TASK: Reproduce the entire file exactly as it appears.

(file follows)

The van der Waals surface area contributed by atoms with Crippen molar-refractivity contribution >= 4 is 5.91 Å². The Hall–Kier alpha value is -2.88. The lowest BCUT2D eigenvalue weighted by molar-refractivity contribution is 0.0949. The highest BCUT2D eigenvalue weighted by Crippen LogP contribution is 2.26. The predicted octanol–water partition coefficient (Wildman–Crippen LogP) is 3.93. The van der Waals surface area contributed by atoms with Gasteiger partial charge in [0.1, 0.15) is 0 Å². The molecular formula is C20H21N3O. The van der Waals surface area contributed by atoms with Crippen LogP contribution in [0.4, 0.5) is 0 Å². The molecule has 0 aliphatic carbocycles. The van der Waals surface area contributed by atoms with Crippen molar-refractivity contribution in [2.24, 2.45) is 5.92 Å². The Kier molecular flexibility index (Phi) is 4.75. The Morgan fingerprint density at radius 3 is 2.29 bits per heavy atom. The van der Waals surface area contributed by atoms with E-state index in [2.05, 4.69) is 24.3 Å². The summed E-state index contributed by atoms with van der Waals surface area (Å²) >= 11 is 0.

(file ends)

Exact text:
The van der Waals surface area contributed by atoms with Crippen molar-refractivity contribution >= 4 is 5.91 Å². The Hall–Kier alpha value is -2.88. The lowest BCUT2D eigenvalue weighted by molar-refractivity contribution is 0.0949. The highest BCUT2D eigenvalue weighted by Crippen LogP contribution is 2.26. The predicted octanol–water partition coefficient (Wildman–Crippen LogP) is 3.93. The van der Waals surface area contributed by atoms with Gasteiger partial charge in [0.1, 0.15) is 0 Å². The molecular formula is C20H21N3O. The van der Waals surface area contributed by atoms with Crippen LogP contribution in [0.4, 0.5) is 0 Å². The molecule has 0 aliphatic carbocycles. The van der Waals surface area contributed by atoms with Crippen molar-refractivity contribution in [2.24, 2.45) is 5.92 Å². The Kier molecular flexibility index (Phi) is 4.75. The Morgan fingerprint density at radius 3 is 2.29 bits per heavy atom. The van der Waals surface area contributed by atoms with E-state index in [2.05, 4.69) is 24.3 Å². The summed E-state index contributed by atoms with van der Waals surface area (Å²) >= 11 is 0.